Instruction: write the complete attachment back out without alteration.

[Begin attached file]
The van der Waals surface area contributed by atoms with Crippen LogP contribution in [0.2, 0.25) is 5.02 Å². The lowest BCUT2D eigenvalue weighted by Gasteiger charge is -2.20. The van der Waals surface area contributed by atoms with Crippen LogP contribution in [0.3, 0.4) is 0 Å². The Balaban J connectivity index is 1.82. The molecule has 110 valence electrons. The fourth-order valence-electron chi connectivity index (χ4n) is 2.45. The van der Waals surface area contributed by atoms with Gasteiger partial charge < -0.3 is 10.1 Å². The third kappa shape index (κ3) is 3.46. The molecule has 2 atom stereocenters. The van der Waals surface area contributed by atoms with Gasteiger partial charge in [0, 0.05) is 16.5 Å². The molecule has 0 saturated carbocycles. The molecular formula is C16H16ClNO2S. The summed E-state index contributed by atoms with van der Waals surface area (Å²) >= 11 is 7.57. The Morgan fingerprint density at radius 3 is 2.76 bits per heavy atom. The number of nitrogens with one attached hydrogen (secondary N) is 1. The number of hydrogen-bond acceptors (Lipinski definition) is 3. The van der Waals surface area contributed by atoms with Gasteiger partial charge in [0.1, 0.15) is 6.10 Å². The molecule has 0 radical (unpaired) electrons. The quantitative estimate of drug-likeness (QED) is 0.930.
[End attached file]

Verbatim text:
The van der Waals surface area contributed by atoms with Crippen LogP contribution in [0.2, 0.25) is 5.02 Å². The lowest BCUT2D eigenvalue weighted by Gasteiger charge is -2.20. The van der Waals surface area contributed by atoms with Crippen LogP contribution in [0.3, 0.4) is 0 Å². The Balaban J connectivity index is 1.82. The molecule has 110 valence electrons. The fourth-order valence-electron chi connectivity index (χ4n) is 2.45. The van der Waals surface area contributed by atoms with Gasteiger partial charge < -0.3 is 10.1 Å². The third kappa shape index (κ3) is 3.46. The molecule has 2 atom stereocenters. The van der Waals surface area contributed by atoms with Gasteiger partial charge in [0, 0.05) is 16.5 Å². The molecule has 0 saturated carbocycles. The molecular formula is C16H16ClNO2S. The summed E-state index contributed by atoms with van der Waals surface area (Å²) >= 11 is 7.57. The Morgan fingerprint density at radius 3 is 2.76 bits per heavy atom. The number of nitrogens with one attached hydrogen (secondary N) is 1. The number of hydrogen-bond acceptors (Lipinski definition) is 3. The van der Waals surface area contributed by atoms with Gasteiger partial charge in [0.1, 0.15) is 6.10 Å². The molecule has 0 radical (unpaired) electrons. The quantitative estimate of drug-likeness (QED) is 0.930.